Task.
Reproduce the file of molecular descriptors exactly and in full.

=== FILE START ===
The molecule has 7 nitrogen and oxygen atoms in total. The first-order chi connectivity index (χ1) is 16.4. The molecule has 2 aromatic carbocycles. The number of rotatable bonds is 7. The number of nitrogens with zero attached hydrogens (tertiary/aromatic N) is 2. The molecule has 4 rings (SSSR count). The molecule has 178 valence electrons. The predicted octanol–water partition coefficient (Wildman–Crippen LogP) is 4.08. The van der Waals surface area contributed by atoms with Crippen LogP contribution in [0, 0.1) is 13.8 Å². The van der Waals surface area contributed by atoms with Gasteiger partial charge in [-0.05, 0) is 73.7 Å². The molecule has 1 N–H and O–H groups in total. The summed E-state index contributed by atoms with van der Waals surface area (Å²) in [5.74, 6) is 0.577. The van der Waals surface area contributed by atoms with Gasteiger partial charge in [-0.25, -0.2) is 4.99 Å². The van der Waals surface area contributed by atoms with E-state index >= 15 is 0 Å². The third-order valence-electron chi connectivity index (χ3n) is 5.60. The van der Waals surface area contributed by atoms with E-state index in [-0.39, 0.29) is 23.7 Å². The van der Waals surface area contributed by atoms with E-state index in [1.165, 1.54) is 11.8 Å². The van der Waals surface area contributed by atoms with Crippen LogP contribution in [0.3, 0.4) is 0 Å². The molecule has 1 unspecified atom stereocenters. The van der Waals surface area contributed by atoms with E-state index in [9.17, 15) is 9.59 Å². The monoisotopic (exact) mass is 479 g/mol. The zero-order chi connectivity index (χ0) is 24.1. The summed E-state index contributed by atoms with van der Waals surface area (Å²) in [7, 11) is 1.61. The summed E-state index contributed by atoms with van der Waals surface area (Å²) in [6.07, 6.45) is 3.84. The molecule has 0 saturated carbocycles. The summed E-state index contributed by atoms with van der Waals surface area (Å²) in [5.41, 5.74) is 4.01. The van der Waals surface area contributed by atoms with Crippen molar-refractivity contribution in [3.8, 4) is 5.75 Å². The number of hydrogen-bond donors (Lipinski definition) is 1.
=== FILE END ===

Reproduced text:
The molecule has 7 nitrogen and oxygen atoms in total. The first-order chi connectivity index (χ1) is 16.4. The molecule has 2 aromatic carbocycles. The number of rotatable bonds is 7. The number of nitrogens with zero attached hydrogens (tertiary/aromatic N) is 2. The molecule has 4 rings (SSSR count). The molecule has 178 valence electrons. The predicted octanol–water partition coefficient (Wildman–Crippen LogP) is 4.08. The van der Waals surface area contributed by atoms with Crippen LogP contribution in [0, 0.1) is 13.8 Å². The van der Waals surface area contributed by atoms with Gasteiger partial charge in [-0.05, 0) is 73.7 Å². The molecule has 1 N–H and O–H groups in total. The summed E-state index contributed by atoms with van der Waals surface area (Å²) in [5.74, 6) is 0.577. The van der Waals surface area contributed by atoms with Gasteiger partial charge in [-0.25, -0.2) is 4.99 Å². The van der Waals surface area contributed by atoms with E-state index >= 15 is 0 Å². The third-order valence-electron chi connectivity index (χ3n) is 5.60. The van der Waals surface area contributed by atoms with E-state index in [-0.39, 0.29) is 23.7 Å². The van der Waals surface area contributed by atoms with E-state index in [1.165, 1.54) is 11.8 Å². The van der Waals surface area contributed by atoms with Crippen LogP contribution in [0.3, 0.4) is 0 Å². The molecule has 1 unspecified atom stereocenters. The van der Waals surface area contributed by atoms with E-state index in [9.17, 15) is 9.59 Å². The monoisotopic (exact) mass is 479 g/mol. The zero-order chi connectivity index (χ0) is 24.1. The summed E-state index contributed by atoms with van der Waals surface area (Å²) in [7, 11) is 1.61. The summed E-state index contributed by atoms with van der Waals surface area (Å²) in [6.07, 6.45) is 3.84. The molecule has 0 saturated carbocycles. The summed E-state index contributed by atoms with van der Waals surface area (Å²) in [5.41, 5.74) is 4.01. The van der Waals surface area contributed by atoms with Crippen molar-refractivity contribution in [3.8, 4) is 5.75 Å². The number of hydrogen-bond donors (Lipinski definition) is 1.